While their main purpose is to simply connect two places to each other, bridges also serve an aesthetic purpose, with unique designs becoming landmarks in their own right.
But for every design which gets built, there will be countless others which never see the light of day – until now. Uswitch comparison service scoured the archives and uncovered plans for 6 amazing bridges that were never built and show what they could have looked like.
Crystal Span Bridge, London
In 1967, a proposal was put forward to replace London’s Vauxhall Bridge, led by the Glass Age Development Committee, an organisation set up by Pilkington to promote the use of glass in architecture.
The plan was to get rid of Vauxhall Bridge and in its place build the Crystal Span, a 300-metre-long, 7 story-high, glass-clad bridge. More than just a normal bridge, the Crystal Span was set to include a hotel, art gallery, shopping centre, a theatre and even a rooftop garden!
Sadly, the project never saw the light of day, with the council viewing it as just too expensive to move forward with.
Leonardo da Vinci’s Bridge, Istanbul
Despite being best known as a painter, Leonardo da Vinci was also an accomplished engineer, designing several unique devices throughout his lifetime, including various flying machines.
In 1502, he submitted plans for a bridge to cross the Golden Horn in Istanbul, at the request of Sultan Bajazet II. However, his ambitious plan was later rejected by the Sultan, who didn’t think it was feasible.
Now, over 500 years later, engineers at the Massachusetts Institute of Technology (MIT) have proved Da Vinci right, testing his designs and concluding that they would have been structurally sound.
Golden Gate Bridge, San Francisco
Perhaps one of the most recognisable bridges in the world, San Francisco’s Golden Gate Bridge is known for its distinctive colour, but it almost looked completely different.
The U.S. War Department initially objected to its construction, fearing Navy ships could be trapped if the bridge was bombed or collapsed. They eventually gave their approval but had their own suggestions about what it should look like.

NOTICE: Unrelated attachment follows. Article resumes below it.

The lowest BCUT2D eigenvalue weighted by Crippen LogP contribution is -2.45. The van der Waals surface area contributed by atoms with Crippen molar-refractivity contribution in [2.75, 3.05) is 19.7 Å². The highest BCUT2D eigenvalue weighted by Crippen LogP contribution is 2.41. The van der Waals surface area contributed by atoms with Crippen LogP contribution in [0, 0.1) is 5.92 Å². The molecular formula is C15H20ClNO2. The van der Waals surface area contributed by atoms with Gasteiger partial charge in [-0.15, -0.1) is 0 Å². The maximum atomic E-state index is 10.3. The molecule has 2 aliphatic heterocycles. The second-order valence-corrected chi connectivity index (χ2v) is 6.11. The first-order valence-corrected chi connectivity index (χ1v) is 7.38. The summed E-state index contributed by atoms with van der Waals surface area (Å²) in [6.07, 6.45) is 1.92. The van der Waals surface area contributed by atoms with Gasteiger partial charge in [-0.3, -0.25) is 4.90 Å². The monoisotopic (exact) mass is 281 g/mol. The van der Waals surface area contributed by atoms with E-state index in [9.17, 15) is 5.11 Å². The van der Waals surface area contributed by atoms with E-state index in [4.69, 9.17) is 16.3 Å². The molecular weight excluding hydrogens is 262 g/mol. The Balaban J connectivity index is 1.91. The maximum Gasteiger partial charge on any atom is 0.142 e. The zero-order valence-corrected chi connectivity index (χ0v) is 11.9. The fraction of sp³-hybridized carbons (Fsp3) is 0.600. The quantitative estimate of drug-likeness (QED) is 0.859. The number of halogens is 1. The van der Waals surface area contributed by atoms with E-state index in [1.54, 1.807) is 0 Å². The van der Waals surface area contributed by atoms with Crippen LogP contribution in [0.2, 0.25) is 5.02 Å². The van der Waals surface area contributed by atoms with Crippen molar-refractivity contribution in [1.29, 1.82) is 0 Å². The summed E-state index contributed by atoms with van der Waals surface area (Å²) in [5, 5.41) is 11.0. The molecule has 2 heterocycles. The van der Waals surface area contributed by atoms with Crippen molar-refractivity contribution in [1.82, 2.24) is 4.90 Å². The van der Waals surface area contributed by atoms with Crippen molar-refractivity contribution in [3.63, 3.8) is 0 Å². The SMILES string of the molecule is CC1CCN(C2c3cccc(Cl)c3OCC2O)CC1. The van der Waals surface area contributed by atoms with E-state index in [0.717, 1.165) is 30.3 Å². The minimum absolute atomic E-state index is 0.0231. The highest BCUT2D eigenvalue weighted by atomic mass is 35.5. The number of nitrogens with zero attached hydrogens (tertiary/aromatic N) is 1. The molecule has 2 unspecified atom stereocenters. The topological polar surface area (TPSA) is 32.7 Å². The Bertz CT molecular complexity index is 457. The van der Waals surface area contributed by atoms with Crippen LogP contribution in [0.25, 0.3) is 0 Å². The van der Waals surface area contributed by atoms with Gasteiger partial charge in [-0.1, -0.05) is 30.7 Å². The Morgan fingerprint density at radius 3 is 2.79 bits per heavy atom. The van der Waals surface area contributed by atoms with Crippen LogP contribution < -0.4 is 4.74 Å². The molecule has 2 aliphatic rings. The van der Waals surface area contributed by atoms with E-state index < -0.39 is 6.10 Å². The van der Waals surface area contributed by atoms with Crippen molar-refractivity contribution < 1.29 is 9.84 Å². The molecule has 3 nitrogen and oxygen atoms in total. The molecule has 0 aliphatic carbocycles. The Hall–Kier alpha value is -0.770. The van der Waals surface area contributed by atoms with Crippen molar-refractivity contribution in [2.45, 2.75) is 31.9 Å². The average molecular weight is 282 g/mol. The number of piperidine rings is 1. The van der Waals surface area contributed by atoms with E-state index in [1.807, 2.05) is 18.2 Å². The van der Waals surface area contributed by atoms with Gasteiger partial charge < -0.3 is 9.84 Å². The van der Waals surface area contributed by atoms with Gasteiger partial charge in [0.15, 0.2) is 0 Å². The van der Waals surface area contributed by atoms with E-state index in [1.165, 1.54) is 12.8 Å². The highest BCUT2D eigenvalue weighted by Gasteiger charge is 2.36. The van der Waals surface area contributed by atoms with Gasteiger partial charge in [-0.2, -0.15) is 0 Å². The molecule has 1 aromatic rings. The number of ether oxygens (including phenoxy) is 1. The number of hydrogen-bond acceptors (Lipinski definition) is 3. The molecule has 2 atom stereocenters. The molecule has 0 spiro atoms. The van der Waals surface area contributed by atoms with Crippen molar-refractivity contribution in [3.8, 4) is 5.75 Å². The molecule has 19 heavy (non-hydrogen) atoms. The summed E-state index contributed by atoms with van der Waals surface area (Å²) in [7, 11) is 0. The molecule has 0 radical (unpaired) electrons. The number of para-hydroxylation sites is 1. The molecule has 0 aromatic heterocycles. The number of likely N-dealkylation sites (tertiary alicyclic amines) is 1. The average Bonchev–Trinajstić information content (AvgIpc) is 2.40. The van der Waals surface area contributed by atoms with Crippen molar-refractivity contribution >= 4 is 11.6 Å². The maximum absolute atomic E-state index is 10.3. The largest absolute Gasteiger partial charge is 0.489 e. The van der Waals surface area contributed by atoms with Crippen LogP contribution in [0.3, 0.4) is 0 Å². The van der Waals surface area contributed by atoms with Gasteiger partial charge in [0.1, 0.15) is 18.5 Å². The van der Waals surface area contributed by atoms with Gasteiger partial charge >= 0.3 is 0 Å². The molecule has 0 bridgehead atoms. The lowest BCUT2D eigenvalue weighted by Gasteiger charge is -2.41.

The Navy wanted it to be painted with black and yellow stripes, to make it visible in foggy conditions, while the Army Air Corps wanted red and white stripes, to make it more noticeable from the air. Luckily, neither got their wish!
Brooklyn-Battery Bridge, New York
It’s estimated that around 55,000 cars, trucks and buses use the Brooklyn-Battery Tunnel every day, totalling over 20 million vehicles each year. Pitched as part of a traffic-relief project in the 1930s, Robert Moses, the man in charge of the build, spent a period of time pushing the idea of a bridge, rather than a tunnel.
Moses believed that a bridge would not only be a cheaper option, estimating a cost of $41 million, compared to $84 million for a tunnel, he also felt it would be a more efficient solution, with 6 lanes for traffic, compared to 4 in the tunnel.
Despite his best efforts, his idea faced fierce opposition, and the Brooklyn-Battery Tunnel went ahead as originally planned.
Sydney Harbour Bridge, Sydney
In 1900, the Lyne government organised a worldwide competition for the design and construction of a harbour bridge, with 30 different designs being submitted in the first year, exhibited in Sydney’s Queen Victoria Markets.
Due to an economic downturn and change of government in 1904, construction on the project never began. It wasn’t until 1921 when the project went out to tender, with more than 20 new designs submitted by the close date in 1924.
One of these designs, proposed by Ernest Stowe, was for a three-span bridge, with connections at Balls Head, Millers Point and Balmain, with a hub and memorial tower on Goat Island.
The Fourth Forth Bridge, Scotland
There are currently 3 bridges spanning the River Forth in Scotland, the Forth Bridge, the Forth Road Bridge and the Queensferry Crossing. However, according to recently discovered plans, there was almost a fourth Forth bridge!
The drawings, which date back to 1945, were for a second rail bridge, built just downstream of the existing Forth Bridge. Not much is known about why the designs were drawn up, or why they were abandoned, but historians have been investigating various theories, including that the plan was to replace a bridge damaged in war or to cope with increased demand for trains.